Famous Indian fighter, General Philip Sheridan, once said: "Let them kill, skin, and sell until the buffalo is exterminated, as it is the only way to bring lasting peace and allow civilization to advance." Such a policy would weaken the Indian population and pressure them to remain on reservations; Many tribes, understandably, fiercely resisted relocation to reservations. It has been asserted that there were a government initiative to starve the population of the Indian by killing off their primary food source. General Sheridan’s quote lends credence to this argument. Without the bison, the Native Americans were starved onto the reservation. Extermination of the bison spelled the doom of American Indian’s
Bison grazing at Mud Volcano in Yellowstone National Park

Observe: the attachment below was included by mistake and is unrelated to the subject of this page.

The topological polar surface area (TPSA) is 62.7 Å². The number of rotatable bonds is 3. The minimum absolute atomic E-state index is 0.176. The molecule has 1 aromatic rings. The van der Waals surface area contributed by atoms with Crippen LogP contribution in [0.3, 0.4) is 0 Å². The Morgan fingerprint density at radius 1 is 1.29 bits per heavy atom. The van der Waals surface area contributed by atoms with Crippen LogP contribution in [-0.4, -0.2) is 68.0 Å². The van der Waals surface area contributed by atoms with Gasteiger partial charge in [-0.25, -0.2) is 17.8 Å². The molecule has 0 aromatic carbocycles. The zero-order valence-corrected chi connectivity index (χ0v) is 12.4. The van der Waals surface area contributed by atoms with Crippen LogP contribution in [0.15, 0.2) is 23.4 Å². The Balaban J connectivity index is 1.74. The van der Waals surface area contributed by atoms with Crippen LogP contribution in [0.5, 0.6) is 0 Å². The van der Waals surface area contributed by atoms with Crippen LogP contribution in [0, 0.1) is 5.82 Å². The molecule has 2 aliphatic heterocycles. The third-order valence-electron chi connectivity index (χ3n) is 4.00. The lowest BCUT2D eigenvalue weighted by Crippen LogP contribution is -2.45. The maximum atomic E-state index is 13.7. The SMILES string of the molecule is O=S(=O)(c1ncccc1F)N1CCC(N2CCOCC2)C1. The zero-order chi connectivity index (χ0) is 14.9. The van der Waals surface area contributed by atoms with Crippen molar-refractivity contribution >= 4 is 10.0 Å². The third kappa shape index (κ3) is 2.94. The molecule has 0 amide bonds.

The government also promoted bison hunting for other reasons as well; they were a nuisance to the railroads. Train operators would slow their locomotives so passengers could sport shoot the bison from the train windows. The infamous Buffalo Bill once bragged that he killed 4200 buffalo in seventeen months to feed rail laborers.
The bison’s real nemesis were the hunters that hunted them only for their skins, the meat except for the tongue was left to rot, the buffalo hunters would later return for the bones which were gathered then shipped east for industrial carbon and fertilizer. Bison skins were used for industrial machine belts, clothing such as robes, and rugs. Tanneries paid as much as $3.00 per hide and 25¢ for
each tongue. For frontier buffalo hunters bison were a gold mine on four
The establishment of Yellowstone National Park in 1872 inferred a protection of bison but was ignored by poachers so in 1894, the Lacey Act was signed into law, prohibiting the killing of any wildlife in federal preserves.
By 1884 the great era of the buffalo hunt had ended and all that remained of the massive Bison herds were and estimated 1,200-2,000 surviving buffalo left in the United States.
Bison family time at Little America in the Lamar Valley of Yellowstone National Park